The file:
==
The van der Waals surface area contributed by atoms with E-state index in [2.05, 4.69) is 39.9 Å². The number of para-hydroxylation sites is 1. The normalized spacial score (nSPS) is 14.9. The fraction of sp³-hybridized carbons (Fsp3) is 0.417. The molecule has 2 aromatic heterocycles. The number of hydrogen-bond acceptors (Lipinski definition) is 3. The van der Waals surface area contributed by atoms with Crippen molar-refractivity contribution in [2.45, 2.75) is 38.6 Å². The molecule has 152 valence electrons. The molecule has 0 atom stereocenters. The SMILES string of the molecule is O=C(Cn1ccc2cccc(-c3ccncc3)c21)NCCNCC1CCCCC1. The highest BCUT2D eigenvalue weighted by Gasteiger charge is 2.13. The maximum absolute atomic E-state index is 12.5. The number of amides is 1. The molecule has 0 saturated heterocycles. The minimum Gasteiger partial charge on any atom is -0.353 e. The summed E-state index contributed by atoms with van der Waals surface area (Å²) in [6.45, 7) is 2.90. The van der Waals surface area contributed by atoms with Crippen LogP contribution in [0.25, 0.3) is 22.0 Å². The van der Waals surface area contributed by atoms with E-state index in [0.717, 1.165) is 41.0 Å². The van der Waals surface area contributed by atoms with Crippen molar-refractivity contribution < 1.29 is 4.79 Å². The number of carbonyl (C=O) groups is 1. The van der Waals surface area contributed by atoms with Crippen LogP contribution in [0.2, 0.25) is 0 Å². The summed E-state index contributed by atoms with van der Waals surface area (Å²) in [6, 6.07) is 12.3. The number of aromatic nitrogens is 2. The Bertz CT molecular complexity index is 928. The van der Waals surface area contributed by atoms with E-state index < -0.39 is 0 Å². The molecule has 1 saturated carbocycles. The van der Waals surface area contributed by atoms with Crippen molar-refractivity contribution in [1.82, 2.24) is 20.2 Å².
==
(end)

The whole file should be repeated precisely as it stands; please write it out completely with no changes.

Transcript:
The van der Waals surface area contributed by atoms with E-state index in [2.05, 4.69) is 39.9 Å². The number of para-hydroxylation sites is 1. The normalized spacial score (nSPS) is 14.9. The fraction of sp³-hybridized carbons (Fsp3) is 0.417. The molecule has 2 aromatic heterocycles. The number of hydrogen-bond acceptors (Lipinski definition) is 3. The van der Waals surface area contributed by atoms with Crippen molar-refractivity contribution in [2.45, 2.75) is 38.6 Å². The molecule has 152 valence electrons. The molecule has 0 atom stereocenters. The SMILES string of the molecule is O=C(Cn1ccc2cccc(-c3ccncc3)c21)NCCNCC1CCCCC1. The highest BCUT2D eigenvalue weighted by Gasteiger charge is 2.13. The maximum absolute atomic E-state index is 12.5. The number of amides is 1. The molecule has 0 saturated heterocycles. The minimum Gasteiger partial charge on any atom is -0.353 e. The summed E-state index contributed by atoms with van der Waals surface area (Å²) in [6.45, 7) is 2.90. The van der Waals surface area contributed by atoms with Crippen LogP contribution in [0.25, 0.3) is 22.0 Å². The van der Waals surface area contributed by atoms with E-state index in [0.717, 1.165) is 41.0 Å². The van der Waals surface area contributed by atoms with Crippen molar-refractivity contribution < 1.29 is 4.79 Å². The number of carbonyl (C=O) groups is 1. The van der Waals surface area contributed by atoms with Crippen LogP contribution in [0.2, 0.25) is 0 Å². The summed E-state index contributed by atoms with van der Waals surface area (Å²) in [6, 6.07) is 12.3. The number of aromatic nitrogens is 2. The Bertz CT molecular complexity index is 928. The van der Waals surface area contributed by atoms with E-state index < -0.39 is 0 Å². The molecule has 1 saturated carbocycles. The van der Waals surface area contributed by atoms with Crippen molar-refractivity contribution in [1.82, 2.24) is 20.2 Å².